Of mooncakes and bookends: celebrating Chinese Mid-Autumn Festival in Manila

Of mooncakes and bookends
By Walter Ang
September 26, 2001
Philippine Daily Inquirer

The Chinese Mid-Autumn Festival is always fun. At the very least, it gives you a day where you can pig out on great food. On a more formal note, this festival that falls on the 15th lundar day of the 8th lunar month is a day to think of family. Sometimes mistakenly called the Moon Festival; the festival is a day for reunion, with the round shape of the moon symbolizing family, abundance and prosperity.

If you think about it, a day where it's "official" to have a little fun with family isn't so bad now that the world isn't feeling so cheerful. Chinoys (or the much longer label, "Filipinos of Chinese descent") around the country have a chance to bond and strengthen a few cultural roots.

Kids get to play a popular dice game that involves confusing dice combinations that will either win you a dinky consolation prize (usually a ballpen) or the biggest, grandest pot of the day (which could be a new cd player if the sponsors are generous). Regardless of the prizes to be won however, it's the coming together that's important.

What's most funny about the Mid-Autumn Fest (among other Chinoy celebrations) is that usually, most of my Pinoy friends are more excited about it than I am. They're the ones who are the first to look for mooncakes. Whenever the festival looms close, morning greetings are punctuated with "And don't forget my mooncake!" All in good fun, of course.

Sweet treats
You can't live in the Philippines and not know about mooncakes. Sweet treats that come in round-shaped bronze-colored pastries filled with sweet lotus seed or red bean paste. Tons of the stuff are sold in Chinatown a couple of weeks prior to the day of all days. Sidewalks are lined with metal tins and whatever new containers they've thought up to make the stuff hipper for the younger crowd. I've heard of mooncakes with cartoon character faces ? I guess the novelty cake concept has spread to these kinds of sweets as well. People descend in droves into the little streets of Ongpin in Chinatown and leave with armfuls, bagfuls or car trunks filled to the brim with the stuff.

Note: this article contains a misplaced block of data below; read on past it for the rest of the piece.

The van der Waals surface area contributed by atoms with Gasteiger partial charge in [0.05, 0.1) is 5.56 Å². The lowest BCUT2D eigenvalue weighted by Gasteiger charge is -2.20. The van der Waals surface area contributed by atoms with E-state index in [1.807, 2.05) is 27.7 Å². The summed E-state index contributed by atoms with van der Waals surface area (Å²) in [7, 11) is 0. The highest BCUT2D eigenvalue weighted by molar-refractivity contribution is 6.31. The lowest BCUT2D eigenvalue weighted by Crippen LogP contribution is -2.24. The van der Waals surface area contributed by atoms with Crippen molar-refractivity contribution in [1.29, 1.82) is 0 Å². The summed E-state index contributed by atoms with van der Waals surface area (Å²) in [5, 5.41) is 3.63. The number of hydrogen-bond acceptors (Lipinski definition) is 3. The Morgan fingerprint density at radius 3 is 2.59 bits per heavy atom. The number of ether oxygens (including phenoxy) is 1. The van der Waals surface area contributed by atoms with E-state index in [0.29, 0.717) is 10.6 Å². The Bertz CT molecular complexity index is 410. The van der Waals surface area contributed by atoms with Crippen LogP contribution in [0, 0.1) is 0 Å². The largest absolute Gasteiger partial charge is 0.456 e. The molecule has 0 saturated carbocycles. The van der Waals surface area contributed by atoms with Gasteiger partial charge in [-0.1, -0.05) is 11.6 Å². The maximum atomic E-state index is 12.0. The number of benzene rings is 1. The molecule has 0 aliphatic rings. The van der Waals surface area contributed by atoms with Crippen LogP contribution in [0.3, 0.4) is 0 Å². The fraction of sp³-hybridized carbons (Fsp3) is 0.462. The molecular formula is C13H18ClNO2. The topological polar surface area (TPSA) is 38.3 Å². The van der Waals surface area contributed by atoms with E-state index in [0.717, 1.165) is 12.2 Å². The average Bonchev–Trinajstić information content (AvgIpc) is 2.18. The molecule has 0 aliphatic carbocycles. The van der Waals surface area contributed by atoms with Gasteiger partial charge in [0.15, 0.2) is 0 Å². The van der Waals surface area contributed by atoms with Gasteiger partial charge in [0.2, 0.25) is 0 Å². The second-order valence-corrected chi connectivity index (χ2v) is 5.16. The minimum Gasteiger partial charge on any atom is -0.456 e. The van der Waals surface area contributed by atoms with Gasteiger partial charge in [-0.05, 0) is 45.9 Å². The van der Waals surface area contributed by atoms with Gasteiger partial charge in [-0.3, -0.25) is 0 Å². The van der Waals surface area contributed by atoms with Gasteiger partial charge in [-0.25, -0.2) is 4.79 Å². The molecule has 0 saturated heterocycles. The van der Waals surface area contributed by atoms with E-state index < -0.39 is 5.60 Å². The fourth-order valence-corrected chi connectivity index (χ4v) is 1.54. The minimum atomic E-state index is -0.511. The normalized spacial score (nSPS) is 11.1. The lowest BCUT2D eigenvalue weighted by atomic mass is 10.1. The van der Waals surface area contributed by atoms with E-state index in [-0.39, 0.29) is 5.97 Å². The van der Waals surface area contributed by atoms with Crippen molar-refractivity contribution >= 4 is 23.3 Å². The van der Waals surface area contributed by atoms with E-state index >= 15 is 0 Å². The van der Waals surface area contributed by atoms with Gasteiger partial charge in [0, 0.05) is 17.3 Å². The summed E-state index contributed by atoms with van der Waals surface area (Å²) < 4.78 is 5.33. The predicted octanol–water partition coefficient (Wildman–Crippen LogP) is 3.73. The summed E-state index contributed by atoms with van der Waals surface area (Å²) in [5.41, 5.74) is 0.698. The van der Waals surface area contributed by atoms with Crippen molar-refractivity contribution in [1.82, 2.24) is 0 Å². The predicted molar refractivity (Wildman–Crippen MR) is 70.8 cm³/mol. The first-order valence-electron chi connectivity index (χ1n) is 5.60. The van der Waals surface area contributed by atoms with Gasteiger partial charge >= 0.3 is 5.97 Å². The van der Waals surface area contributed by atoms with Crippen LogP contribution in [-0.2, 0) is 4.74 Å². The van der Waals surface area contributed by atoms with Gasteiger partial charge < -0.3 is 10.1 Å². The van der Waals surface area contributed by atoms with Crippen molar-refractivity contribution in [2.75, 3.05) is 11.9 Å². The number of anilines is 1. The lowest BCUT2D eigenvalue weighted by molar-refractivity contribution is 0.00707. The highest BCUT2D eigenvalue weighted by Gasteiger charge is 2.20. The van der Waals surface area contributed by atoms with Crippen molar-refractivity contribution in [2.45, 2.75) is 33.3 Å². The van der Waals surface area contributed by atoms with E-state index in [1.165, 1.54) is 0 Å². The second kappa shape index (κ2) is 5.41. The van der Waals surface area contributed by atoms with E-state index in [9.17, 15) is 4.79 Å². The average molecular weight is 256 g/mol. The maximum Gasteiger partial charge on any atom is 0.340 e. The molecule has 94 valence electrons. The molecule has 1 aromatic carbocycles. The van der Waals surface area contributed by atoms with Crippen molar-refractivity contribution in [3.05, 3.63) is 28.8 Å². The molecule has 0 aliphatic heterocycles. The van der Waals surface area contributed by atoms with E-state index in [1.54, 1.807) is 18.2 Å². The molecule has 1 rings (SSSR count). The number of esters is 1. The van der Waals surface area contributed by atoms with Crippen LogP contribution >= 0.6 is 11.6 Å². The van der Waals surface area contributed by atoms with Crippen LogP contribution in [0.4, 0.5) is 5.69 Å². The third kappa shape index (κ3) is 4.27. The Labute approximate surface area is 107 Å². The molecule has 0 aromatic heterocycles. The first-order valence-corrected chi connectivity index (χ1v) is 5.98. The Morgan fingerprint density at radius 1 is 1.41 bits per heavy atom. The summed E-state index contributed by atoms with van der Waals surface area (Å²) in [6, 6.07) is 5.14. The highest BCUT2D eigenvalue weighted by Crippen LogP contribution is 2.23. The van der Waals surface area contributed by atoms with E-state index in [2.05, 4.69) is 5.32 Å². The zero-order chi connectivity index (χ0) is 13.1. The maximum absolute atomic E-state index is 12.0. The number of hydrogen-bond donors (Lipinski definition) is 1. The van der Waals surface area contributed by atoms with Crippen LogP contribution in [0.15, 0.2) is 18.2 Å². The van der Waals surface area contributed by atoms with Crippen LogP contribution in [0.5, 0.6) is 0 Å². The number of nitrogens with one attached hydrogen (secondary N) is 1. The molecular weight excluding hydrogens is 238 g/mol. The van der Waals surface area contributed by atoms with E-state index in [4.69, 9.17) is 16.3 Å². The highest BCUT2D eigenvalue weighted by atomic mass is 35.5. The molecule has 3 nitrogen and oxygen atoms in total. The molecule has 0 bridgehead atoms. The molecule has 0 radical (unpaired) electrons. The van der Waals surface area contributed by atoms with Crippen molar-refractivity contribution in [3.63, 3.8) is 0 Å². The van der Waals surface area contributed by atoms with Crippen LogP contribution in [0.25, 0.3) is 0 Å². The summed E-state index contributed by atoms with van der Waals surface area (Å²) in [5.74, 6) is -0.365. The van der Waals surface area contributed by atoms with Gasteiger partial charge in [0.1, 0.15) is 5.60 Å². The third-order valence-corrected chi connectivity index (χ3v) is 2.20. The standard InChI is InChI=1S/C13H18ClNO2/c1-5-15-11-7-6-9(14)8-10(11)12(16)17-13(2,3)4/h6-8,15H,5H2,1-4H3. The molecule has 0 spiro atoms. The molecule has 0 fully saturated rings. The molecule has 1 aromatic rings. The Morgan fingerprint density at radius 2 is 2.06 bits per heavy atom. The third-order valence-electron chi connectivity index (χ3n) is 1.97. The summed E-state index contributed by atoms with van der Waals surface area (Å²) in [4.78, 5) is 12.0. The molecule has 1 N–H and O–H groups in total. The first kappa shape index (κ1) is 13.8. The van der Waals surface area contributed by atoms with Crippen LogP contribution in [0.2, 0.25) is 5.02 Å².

As for my friends, I'm happy to oblige their requests for mooncakes. After all, food doesn't taste as good as when it's being shared with good friends and sprinkled with great conversation and stories. Speaking of stories, there's a funny one about the ubiquitous fruitcake. There are only ten fruitcakes in the whole world and that nobody really eats them, they just get circulated from one family to the next. There are times when I tend to think that the same might hold true for mooncakes.

Surplus
The first few pieces you get to eat are always fun, but once you realize you're left with a dozen or so of the stuff and you can't give them away anymore because it's too late, it's not so fun anymore. You have to endure several days' worth of eating mooncakes for breakfast, lunch and dinner just to finish off your surplus.

Sometimes, you have to think creatively to get rid of excess mooncakes. Of course, one can always go the altruistic and magnanimous route and donate to charitable organizations. Then, there's always your classmates, orggmates or officemates.

If you're having problems with one of your subjects, you can always give a couple to your teacher to help sweeten her disposition. Also, you can give one to your boss if you're positioning yourself for a raise. Just make sure you don't wait too long after the Mid-Autumn Festival, otherwise she'll figure out you're just using her to get rid of your leftovers. Her disposition may just turn sour instead of the desired sweet!

We could probably even contribute to the world of science using mooncakes. Scientists who study microscopic germs like Neisseria gonorrhea, Mycobacterium tuberculosis and Aaron Carter need to grow the germs first. They use a growing concoction they call "culture media". We all know what kind of stuff can grow on leftover food if you leave it out for too long (it's not a pretty sight), perhaps scientists can use it as a new kind of culture medium.

At the end of the day, if you still have a couple of cakes left, I suppose you could use them as hockey pucks, doorstops, paperweights, or as fancy bookends. Happy Mid-Autumn Festival!